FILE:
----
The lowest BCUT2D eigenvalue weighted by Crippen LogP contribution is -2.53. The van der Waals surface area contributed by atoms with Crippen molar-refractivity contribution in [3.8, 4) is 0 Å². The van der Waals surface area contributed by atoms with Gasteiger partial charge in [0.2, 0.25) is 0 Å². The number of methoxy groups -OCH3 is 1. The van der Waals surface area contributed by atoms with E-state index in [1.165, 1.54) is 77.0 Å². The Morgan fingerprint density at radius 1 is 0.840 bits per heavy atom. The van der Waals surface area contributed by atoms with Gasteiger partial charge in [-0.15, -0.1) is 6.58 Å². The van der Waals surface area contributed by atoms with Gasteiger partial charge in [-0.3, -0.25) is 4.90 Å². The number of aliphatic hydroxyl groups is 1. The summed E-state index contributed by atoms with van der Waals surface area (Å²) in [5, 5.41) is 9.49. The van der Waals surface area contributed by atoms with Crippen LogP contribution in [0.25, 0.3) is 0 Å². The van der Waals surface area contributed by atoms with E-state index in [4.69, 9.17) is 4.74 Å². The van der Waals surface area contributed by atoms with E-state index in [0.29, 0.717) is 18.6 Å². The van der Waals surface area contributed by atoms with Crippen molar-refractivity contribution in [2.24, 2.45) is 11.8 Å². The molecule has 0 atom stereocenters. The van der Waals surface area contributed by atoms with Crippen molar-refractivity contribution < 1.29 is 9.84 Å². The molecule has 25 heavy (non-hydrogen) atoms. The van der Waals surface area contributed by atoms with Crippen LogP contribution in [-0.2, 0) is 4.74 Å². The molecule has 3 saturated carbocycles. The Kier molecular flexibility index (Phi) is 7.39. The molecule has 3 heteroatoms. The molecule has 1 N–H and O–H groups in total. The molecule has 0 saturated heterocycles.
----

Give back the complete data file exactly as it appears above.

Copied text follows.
The lowest BCUT2D eigenvalue weighted by Crippen LogP contribution is -2.53. The van der Waals surface area contributed by atoms with Crippen molar-refractivity contribution in [3.8, 4) is 0 Å². The van der Waals surface area contributed by atoms with Gasteiger partial charge in [0.2, 0.25) is 0 Å². The number of methoxy groups -OCH3 is 1. The van der Waals surface area contributed by atoms with E-state index in [1.165, 1.54) is 77.0 Å². The Morgan fingerprint density at radius 1 is 0.840 bits per heavy atom. The van der Waals surface area contributed by atoms with Gasteiger partial charge in [-0.15, -0.1) is 6.58 Å². The van der Waals surface area contributed by atoms with Gasteiger partial charge in [-0.3, -0.25) is 4.90 Å². The number of aliphatic hydroxyl groups is 1. The summed E-state index contributed by atoms with van der Waals surface area (Å²) in [5, 5.41) is 9.49. The van der Waals surface area contributed by atoms with Crippen LogP contribution in [0.25, 0.3) is 0 Å². The van der Waals surface area contributed by atoms with E-state index in [4.69, 9.17) is 4.74 Å². The van der Waals surface area contributed by atoms with E-state index in [0.29, 0.717) is 18.6 Å². The van der Waals surface area contributed by atoms with Crippen molar-refractivity contribution in [2.24, 2.45) is 11.8 Å². The molecule has 0 atom stereocenters. The van der Waals surface area contributed by atoms with Crippen molar-refractivity contribution < 1.29 is 9.84 Å². The molecule has 25 heavy (non-hydrogen) atoms. The van der Waals surface area contributed by atoms with Crippen LogP contribution in [-0.2, 0) is 4.74 Å². The molecule has 3 saturated carbocycles. The Kier molecular flexibility index (Phi) is 7.39. The molecule has 3 heteroatoms. The molecule has 1 N–H and O–H groups in total. The molecule has 0 saturated heterocycles.